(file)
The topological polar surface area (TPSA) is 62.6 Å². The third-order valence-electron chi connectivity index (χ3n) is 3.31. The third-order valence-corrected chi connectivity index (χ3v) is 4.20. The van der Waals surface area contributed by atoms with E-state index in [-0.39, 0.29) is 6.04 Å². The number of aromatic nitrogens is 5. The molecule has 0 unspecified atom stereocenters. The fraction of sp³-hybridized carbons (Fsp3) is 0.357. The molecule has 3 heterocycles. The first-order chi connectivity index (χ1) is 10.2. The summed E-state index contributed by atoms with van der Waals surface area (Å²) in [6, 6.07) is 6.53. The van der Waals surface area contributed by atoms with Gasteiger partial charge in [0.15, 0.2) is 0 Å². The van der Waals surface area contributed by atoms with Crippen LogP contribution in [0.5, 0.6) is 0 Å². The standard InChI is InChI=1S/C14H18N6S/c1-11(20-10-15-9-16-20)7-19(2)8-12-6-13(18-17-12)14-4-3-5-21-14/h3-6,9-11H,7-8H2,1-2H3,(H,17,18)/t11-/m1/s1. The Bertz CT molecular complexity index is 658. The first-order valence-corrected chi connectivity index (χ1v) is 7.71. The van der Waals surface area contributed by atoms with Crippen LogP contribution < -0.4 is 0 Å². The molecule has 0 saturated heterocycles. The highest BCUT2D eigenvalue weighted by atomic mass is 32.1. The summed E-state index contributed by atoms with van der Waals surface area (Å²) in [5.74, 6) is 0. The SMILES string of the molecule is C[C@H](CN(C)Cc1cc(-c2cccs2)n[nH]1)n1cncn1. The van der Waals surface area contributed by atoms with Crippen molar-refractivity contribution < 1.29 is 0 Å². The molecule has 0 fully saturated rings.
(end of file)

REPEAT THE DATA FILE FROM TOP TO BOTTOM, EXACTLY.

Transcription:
The topological polar surface area (TPSA) is 62.6 Å². The third-order valence-electron chi connectivity index (χ3n) is 3.31. The third-order valence-corrected chi connectivity index (χ3v) is 4.20. The van der Waals surface area contributed by atoms with E-state index in [-0.39, 0.29) is 6.04 Å². The number of aromatic nitrogens is 5. The molecule has 0 unspecified atom stereocenters. The fraction of sp³-hybridized carbons (Fsp3) is 0.357. The molecule has 3 heterocycles. The first-order chi connectivity index (χ1) is 10.2. The summed E-state index contributed by atoms with van der Waals surface area (Å²) in [6, 6.07) is 6.53. The van der Waals surface area contributed by atoms with Gasteiger partial charge in [0.15, 0.2) is 0 Å². The van der Waals surface area contributed by atoms with Crippen LogP contribution in [0.5, 0.6) is 0 Å². The standard InChI is InChI=1S/C14H18N6S/c1-11(20-10-15-9-16-20)7-19(2)8-12-6-13(18-17-12)14-4-3-5-21-14/h3-6,9-11H,7-8H2,1-2H3,(H,17,18)/t11-/m1/s1. The Bertz CT molecular complexity index is 658. The first-order valence-corrected chi connectivity index (χ1v) is 7.71. The van der Waals surface area contributed by atoms with Crippen LogP contribution < -0.4 is 0 Å². The molecule has 0 saturated heterocycles. The highest BCUT2D eigenvalue weighted by atomic mass is 32.1. The summed E-state index contributed by atoms with van der Waals surface area (Å²) in [5.74, 6) is 0. The SMILES string of the molecule is C[C@H](CN(C)Cc1cc(-c2cccs2)n[nH]1)n1cncn1. The van der Waals surface area contributed by atoms with Crippen molar-refractivity contribution < 1.29 is 0 Å². The molecule has 0 fully saturated rings.